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dc.contributor.advisorFarman, Robin H.
dc.creatorMthembu, Thulisile.
dc.date.accessioned2011-12-02T07:17:00Z
dc.date.available2011-12-02T07:17:00Z
dc.date.created1999
dc.date.issued1999
dc.identifier.urihttp://hdl.handle.net/10413/4496
dc.descriptionThesis (M.Ed.)-University of Natal, Pietermaritzburg, 1999.en
dc.description.abstractThis study investigated the nature and level of parental involvement in academic and non academic activities in a secondary school in a disadvantaged township in Durban. The review of literature identified aspect of parent-educator relationships which should be developed to facilitate learner's success.It also included models of parental involvement, levels of parental involvement, role of parents in their children's education as well as barriers which affect parental involvement. The school with poor academic results is, among other factors, characterised by minimal level of involving parents in their children's education. To maximise parental involvement parents and educators should substitute the attitude ·of blaming each other, by the idea of coming together in the interests of the learners. This joint effort should also improve the schools academic results. One secondary school was used as a case study. Data were collected through semi-structured interviews with educators, parents and learners. Other information was taken from the departmental reports, Daily News paper, information from one of the school events speech context and the supervising manager of the school. Parents from this disadvantaged community tend to perceive educators as professionals who know everything. Educators and parents are willing to be partners but they do not know how to initiate and sustain this relationship. Perceived barriers to parental involvement are illiteracy, unemployment, ignorance and transport problems.Some parents participate at the governing body level, while most parents are inactive. Improved communication between parents and school personnel seems to be essential to achieve more parental involvement. Educators need staff development to equip themselves for this task. Workshops could be used to inform parents of their rights to services and resources. Together parents and educators could develop strategies to use the school for the benefit of the entire community.en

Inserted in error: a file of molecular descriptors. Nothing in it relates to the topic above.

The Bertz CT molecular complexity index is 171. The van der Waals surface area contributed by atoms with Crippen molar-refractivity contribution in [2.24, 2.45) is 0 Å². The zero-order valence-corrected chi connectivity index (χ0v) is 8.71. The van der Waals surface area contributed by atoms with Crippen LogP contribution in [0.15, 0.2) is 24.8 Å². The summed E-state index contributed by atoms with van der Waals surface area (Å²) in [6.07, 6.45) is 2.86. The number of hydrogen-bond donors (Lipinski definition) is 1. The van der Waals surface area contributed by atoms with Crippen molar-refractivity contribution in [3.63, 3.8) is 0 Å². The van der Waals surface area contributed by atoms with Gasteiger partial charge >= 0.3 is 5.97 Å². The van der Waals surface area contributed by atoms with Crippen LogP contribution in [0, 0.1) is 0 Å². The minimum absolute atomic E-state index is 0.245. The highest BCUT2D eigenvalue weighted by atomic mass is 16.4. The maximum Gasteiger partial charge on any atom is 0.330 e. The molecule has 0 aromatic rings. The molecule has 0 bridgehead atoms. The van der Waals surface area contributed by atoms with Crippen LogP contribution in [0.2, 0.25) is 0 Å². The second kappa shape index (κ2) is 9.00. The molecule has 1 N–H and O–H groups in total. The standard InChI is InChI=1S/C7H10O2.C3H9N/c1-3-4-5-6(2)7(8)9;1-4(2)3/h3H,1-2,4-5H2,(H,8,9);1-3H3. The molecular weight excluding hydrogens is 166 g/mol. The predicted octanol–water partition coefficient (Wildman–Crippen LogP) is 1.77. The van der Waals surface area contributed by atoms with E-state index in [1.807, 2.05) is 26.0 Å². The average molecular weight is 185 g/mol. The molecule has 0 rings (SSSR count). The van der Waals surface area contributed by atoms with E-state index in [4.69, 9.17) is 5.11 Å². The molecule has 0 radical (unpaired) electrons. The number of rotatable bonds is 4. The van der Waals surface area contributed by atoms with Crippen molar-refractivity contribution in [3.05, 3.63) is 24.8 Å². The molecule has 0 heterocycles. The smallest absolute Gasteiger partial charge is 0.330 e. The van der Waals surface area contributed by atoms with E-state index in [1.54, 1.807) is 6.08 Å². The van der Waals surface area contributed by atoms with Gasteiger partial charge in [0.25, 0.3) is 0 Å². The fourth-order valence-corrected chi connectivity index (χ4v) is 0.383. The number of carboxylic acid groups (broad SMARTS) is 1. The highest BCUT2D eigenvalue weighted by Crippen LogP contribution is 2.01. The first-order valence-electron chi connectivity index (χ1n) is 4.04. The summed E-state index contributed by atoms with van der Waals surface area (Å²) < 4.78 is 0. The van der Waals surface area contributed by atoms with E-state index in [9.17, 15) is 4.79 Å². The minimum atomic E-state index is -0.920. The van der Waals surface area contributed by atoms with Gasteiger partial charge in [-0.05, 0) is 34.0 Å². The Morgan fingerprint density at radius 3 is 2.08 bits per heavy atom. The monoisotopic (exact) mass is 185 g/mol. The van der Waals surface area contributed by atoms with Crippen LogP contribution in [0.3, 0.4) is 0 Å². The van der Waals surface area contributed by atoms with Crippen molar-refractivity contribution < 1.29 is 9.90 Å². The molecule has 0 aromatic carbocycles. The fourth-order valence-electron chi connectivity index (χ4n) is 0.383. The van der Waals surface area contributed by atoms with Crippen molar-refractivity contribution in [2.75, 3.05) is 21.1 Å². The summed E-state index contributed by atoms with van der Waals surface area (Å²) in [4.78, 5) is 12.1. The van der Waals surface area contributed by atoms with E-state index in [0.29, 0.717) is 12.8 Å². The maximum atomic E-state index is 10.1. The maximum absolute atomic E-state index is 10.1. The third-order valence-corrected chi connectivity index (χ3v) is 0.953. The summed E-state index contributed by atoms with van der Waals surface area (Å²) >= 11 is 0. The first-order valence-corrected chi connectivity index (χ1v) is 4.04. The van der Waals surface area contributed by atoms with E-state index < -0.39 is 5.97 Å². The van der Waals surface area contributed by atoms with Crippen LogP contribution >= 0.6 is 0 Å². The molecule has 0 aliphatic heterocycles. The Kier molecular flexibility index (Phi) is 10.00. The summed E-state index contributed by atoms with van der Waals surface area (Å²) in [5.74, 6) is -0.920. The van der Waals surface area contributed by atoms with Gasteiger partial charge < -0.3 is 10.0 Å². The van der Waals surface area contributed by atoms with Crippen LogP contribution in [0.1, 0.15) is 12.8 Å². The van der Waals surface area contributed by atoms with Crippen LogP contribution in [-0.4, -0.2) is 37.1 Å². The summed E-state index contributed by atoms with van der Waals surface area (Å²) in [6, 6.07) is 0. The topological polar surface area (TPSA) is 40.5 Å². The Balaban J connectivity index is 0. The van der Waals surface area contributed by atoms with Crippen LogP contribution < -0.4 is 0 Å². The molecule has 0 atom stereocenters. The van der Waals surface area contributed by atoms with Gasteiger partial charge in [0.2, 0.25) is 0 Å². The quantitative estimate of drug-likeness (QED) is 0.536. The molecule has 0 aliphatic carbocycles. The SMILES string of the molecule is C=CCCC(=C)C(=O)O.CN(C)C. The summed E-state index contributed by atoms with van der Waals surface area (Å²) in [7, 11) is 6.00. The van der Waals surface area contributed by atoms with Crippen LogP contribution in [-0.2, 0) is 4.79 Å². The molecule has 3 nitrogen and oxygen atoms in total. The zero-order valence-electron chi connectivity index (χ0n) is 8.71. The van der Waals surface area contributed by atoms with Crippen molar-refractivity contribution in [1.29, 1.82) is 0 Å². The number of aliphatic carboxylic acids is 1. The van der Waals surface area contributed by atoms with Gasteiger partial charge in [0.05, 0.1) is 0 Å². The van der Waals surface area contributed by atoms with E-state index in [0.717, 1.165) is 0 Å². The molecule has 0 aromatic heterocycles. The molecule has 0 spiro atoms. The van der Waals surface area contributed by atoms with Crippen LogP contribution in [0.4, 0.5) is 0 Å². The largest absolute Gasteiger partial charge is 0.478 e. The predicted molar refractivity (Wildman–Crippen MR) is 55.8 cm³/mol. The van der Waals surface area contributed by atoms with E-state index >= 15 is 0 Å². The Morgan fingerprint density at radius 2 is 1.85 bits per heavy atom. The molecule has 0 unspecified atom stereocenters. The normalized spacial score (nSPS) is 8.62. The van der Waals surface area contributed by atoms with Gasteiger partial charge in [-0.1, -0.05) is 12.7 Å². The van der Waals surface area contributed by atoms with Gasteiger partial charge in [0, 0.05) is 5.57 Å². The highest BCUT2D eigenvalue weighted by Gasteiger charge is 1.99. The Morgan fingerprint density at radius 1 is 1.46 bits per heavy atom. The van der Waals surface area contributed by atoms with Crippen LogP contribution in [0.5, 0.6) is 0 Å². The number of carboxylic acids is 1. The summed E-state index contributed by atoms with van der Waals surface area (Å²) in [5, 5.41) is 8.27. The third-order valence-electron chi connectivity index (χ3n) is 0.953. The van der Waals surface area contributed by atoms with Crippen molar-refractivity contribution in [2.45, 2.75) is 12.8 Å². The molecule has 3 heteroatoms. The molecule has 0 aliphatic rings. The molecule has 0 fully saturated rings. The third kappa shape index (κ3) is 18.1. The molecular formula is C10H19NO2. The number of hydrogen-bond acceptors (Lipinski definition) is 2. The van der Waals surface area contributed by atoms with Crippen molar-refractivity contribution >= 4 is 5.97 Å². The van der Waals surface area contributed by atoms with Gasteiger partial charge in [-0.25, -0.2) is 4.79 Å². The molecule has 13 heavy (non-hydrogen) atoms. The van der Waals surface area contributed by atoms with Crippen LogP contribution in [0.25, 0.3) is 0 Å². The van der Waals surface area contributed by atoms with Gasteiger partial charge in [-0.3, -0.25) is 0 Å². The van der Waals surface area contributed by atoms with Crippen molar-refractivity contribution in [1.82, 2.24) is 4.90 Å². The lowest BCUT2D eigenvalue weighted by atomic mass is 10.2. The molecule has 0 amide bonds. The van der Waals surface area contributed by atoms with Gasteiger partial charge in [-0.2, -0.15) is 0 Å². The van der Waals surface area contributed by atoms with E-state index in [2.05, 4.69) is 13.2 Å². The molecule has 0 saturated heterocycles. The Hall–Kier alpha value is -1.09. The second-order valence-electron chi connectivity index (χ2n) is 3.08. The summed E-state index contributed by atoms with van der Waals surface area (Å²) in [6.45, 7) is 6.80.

dc.language.isoen_ZAen
dc.subjectEducation--Parent participation--KwaZulu-Natal--Clermont.en
dc.subjectTheses--Education.en
dc.titleParental involvement in academic and non academic activities in a secondary school in Cleremont : a case study.en
dc.typeThesisen


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